Boston celebrates Persian holiday Nowruz to welcome spring

Boston celebrates Persian holiday Nowruz to welcome spring

Written by Kaelen Encarnacion

The annual Persian New Year Festival, Nowruz, meaning “new day,” marks the beginning of spring and has been celebrated in Persia for centuries, eventually spreading as a worldwide festivity. On March 17, the Museum of Fine Arts (MFA) held a Nowruz festival of their own, bringing the celebration to Boston.

The New Year festival, which lasts 13 days, is celebrated during the vernal equinox when the day and night are the same length. The festival celebrates the ideas of life and rebirth, which serves to create feelings of hope, peace, and good fortune among those who observe it.

During the event, the MFA showcased many facets of Persian culture, including calligraphy, dancing, music, and artwork. With the emphasis of the festival being on inclusivity and increasing awareness of Persian culture, the museum was bustling with energy as visitors from all ethnic backgrounds and religions moved between the museum’s courtyard and galleries offering art-making activities and musical demonstrations.

 

Photo by David Byunn

Beginning at 10 a.m., the first part of the festival included a large and colorful Haft-Seen display in the Shapiro Family Courtyard (pictured above.) The display is of a traditional table that is central to Nowruz celebrations, and includes seven symbolic items that all begin with the Persian letter “sīn.” For example, it typically has sabzeh, or sprouts, which are meant to represent life, rebirth, and fertility. It can also have somaq, or sumac berries, to represent the color of the sunrise, which symbolizes how the coming of the sun reflects good conquering evil. Many visitors were drawn to this display, and a few touched on what this celebration meant to them.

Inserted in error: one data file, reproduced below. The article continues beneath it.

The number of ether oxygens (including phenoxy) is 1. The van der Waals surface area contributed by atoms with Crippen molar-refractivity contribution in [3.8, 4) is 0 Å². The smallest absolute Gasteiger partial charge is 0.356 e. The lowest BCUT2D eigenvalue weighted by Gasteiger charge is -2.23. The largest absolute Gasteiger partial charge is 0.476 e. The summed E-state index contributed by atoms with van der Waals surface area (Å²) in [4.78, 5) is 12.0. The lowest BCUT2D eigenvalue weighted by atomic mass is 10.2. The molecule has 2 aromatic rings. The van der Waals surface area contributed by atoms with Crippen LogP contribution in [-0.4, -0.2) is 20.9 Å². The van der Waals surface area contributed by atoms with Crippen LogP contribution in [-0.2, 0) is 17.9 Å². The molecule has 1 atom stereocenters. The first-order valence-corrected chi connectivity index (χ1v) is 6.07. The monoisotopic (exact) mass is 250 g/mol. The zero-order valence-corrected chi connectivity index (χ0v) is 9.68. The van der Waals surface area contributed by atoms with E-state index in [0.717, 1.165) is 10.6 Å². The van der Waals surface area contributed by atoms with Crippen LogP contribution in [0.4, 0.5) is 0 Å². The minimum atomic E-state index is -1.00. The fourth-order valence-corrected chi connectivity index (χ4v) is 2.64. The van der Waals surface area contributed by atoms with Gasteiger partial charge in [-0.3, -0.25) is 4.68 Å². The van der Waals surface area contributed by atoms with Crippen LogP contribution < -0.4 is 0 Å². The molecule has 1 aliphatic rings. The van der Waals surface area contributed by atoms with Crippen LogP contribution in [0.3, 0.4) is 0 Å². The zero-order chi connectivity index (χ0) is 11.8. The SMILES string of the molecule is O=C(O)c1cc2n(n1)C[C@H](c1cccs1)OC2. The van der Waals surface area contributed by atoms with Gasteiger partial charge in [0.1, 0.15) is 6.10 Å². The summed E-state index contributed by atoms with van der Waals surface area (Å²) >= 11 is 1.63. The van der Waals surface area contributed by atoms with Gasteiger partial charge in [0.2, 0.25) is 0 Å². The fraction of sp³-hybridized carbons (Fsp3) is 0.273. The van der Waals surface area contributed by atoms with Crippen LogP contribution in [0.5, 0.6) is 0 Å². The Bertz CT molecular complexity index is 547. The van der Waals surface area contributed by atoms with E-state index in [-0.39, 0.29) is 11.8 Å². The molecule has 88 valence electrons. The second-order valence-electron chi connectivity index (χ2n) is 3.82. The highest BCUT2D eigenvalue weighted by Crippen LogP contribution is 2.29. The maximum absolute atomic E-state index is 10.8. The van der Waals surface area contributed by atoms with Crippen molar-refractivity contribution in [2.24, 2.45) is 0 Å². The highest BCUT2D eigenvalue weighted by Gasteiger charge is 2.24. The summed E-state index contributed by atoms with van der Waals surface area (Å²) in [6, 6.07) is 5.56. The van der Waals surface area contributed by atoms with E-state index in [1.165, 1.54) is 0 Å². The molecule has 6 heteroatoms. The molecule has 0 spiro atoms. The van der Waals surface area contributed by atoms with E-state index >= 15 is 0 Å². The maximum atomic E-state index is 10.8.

“My daughter is kind of bicultural because my husband is American,” said Mahta Ostovari, an Iranian woman who came to experience the event. “So this is a great way, actually despite the fact that our government currently doesn’t care about Iran and our culture and who we are, other people do. So it’s good for her to see my culture get celebrated in a place we live.”

In the afternoon, a large crowd gathered in the courtyard to watch Shooka Afshar’s project “Childhood,” which involved storytelling through the combination of live music from the Sarzameen Ensemble. Performers Bahareh and Farzaneh Safarani painted scenes from the lyrics onto a canvas.

In other parts of the museum, visitors watched performances and took part in creating traditional Persian art while listening to classical Persian music. Visitors could draw a karkadann, a mythical Persian creature that has a single horn on its head (pictured below,) or create their own miniature Haft-Seen display. People could also watch a storytelling session about Nowruz celebrations, an exhibit of contemporary Persian calligraphy, and performances by prominent Persian musicians like Sepideh Raissadat and Farzin Dehghan and dancers from the Boston-based Aftab Dance Group.

Photo by David Byunn

Ending at 5 p.m., Nowruz at the MFA was a lively affair that allowed visitors to experience Persian culture. The event resembled a large party more than an exhibition, and the feelings of happiness, camaraderie, and hope were definitely achieved.

 

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